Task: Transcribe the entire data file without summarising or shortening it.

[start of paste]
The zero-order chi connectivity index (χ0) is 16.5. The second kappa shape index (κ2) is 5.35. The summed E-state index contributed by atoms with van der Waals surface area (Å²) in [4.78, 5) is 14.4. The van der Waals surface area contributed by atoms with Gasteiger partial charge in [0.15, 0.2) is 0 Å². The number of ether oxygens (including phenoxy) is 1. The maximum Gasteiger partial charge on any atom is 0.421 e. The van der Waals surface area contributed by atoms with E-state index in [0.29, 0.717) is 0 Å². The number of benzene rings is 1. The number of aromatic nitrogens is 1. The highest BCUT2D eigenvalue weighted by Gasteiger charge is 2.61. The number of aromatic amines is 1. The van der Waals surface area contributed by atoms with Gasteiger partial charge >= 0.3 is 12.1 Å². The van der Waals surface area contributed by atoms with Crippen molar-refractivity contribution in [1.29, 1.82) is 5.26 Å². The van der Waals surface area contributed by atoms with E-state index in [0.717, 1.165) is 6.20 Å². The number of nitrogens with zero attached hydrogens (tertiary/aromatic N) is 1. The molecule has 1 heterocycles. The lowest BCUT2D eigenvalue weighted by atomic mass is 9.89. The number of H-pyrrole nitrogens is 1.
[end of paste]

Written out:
The zero-order chi connectivity index (χ0) is 16.5. The second kappa shape index (κ2) is 5.35. The summed E-state index contributed by atoms with van der Waals surface area (Å²) in [4.78, 5) is 14.4. The van der Waals surface area contributed by atoms with Gasteiger partial charge in [0.15, 0.2) is 0 Å². The number of ether oxygens (including phenoxy) is 1. The maximum Gasteiger partial charge on any atom is 0.421 e. The van der Waals surface area contributed by atoms with E-state index in [0.29, 0.717) is 0 Å². The number of benzene rings is 1. The number of aromatic nitrogens is 1. The highest BCUT2D eigenvalue weighted by Gasteiger charge is 2.61. The number of aromatic amines is 1. The van der Waals surface area contributed by atoms with Gasteiger partial charge >= 0.3 is 12.1 Å². The van der Waals surface area contributed by atoms with Crippen molar-refractivity contribution in [1.29, 1.82) is 5.26 Å². The van der Waals surface area contributed by atoms with E-state index in [0.717, 1.165) is 6.20 Å². The number of nitrogens with zero attached hydrogens (tertiary/aromatic N) is 1. The molecule has 1 heterocycles. The lowest BCUT2D eigenvalue weighted by atomic mass is 9.89. The number of H-pyrrole nitrogens is 1.